While I do still spurn what the pop single culture has become, with its uncreative and sometimes downright unpleasant lyrics, its increasingly heavy use of autotuners, and seeming desire to sell sex rather than musical talent, I do still enjoy the occasional good beat.  What I'm really coming to sense as far as what's been lost over time is musical amateurism.  These days, with the world as your critic, you can't even watch a Youtube video of a little kid plucking out their first tune without reading a comment below of "this kid sukx".  Folk is essentially dead (at least in America).  The closest thing you can get to this amateurism (aside from high school recitals) is Indie.  And several of these bands are just corporate wannabes.  And because of this, it seems to be hard to find bands willing to break the mold being created by the professionals (you might find some on Jamendo).  This lapse in creativity and morality is disturbing.  But so is how passive we've become in our interactions.  This goes for all our interactions like texting your mom instead of talking face to face, but also for our music.  Unless you count what establishments largely built on lecherous recreation, like clubbing joints, our interaction with music and musically with each other is largely minimal.  I'm not saying that I'd like all such establishments shut down and the music industry to die.  Maybe it still has a place in our society, I don't know.  But I would like to see people become more involved in the musical process and increasing the level of creativity in the music listened to by the general populace.  But If singing about getting probed by aliens or getting excited by chains and whips represents the pinnacle of creativity in popular music then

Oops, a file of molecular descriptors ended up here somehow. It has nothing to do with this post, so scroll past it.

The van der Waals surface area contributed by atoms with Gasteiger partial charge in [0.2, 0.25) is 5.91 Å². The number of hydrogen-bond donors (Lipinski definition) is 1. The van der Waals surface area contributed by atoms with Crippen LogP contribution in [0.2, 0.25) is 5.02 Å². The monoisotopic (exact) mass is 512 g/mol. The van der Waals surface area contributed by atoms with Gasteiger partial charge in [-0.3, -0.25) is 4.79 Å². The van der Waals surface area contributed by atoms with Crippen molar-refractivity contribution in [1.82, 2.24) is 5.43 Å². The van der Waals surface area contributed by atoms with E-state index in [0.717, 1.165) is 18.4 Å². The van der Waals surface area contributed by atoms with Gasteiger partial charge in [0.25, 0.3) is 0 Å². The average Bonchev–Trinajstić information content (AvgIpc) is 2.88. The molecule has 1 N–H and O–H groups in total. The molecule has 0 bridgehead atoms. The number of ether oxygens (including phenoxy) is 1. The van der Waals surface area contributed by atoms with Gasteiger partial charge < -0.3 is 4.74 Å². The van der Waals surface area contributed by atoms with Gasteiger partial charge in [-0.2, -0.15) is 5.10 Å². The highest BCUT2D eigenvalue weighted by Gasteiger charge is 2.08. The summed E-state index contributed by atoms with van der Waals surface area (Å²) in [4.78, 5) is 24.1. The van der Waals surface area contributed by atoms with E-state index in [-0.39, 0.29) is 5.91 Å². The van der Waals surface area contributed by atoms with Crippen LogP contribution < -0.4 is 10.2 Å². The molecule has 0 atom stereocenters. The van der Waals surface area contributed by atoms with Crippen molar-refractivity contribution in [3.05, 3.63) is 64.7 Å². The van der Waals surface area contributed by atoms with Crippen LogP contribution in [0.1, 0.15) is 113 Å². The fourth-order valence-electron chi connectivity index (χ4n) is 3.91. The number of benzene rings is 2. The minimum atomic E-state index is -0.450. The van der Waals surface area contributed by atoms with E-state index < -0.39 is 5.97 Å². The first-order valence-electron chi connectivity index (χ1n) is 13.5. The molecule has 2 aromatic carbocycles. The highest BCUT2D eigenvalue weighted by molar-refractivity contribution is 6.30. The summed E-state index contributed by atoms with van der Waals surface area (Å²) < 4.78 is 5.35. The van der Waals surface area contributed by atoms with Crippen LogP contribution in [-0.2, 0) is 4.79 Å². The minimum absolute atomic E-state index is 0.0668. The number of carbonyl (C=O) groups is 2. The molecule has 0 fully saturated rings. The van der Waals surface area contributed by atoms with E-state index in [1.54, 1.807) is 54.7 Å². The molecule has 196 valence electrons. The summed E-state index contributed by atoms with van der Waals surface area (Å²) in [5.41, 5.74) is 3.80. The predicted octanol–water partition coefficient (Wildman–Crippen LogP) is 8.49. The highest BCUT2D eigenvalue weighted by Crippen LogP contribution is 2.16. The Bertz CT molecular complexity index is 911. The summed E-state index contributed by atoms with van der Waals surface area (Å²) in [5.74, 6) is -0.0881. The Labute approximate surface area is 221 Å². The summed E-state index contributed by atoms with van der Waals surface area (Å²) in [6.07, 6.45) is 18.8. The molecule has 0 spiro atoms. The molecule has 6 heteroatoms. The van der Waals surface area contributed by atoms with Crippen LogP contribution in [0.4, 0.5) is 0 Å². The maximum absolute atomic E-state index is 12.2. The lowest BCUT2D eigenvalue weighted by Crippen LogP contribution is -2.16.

Why not mess around with music in your home?  Get a cheap keyboard ($50), guitar ($40), recorder ($4), tin whistle ($10), fife ($5), or whatever floats your boat and create something!  It can't be any worst than the wares the music industry is currently offering!

Tea is tea

So, it turns out the dude at Teavana was right: all teas (e.g. black, white, green, oolong, etc) are all prepared (check out the cool chart) from the same plant (Camellia Sinensis). Naturally, this excludes Rooibus and herbal teas.  But this surprised me.



Speaking of tea, I've always found this story interesting about how tea came to be.  The Bodhidharma was meditating soon after arriving in China for 9 years.  At some point during this time, he dozed off for just a second.  He was so frustrated at having broken his concentration that he cut off his eyelids so that he'd never be distracted again by sleep.  Guan Yin (Buddhist bodhisattva of compassion) caused the eyelids to grow into tea plants, used by Buddhist practitioners to this day to prevent sleep from interrupting their meditations.  The Japanese character for tea leaf is the same as that for eyelid.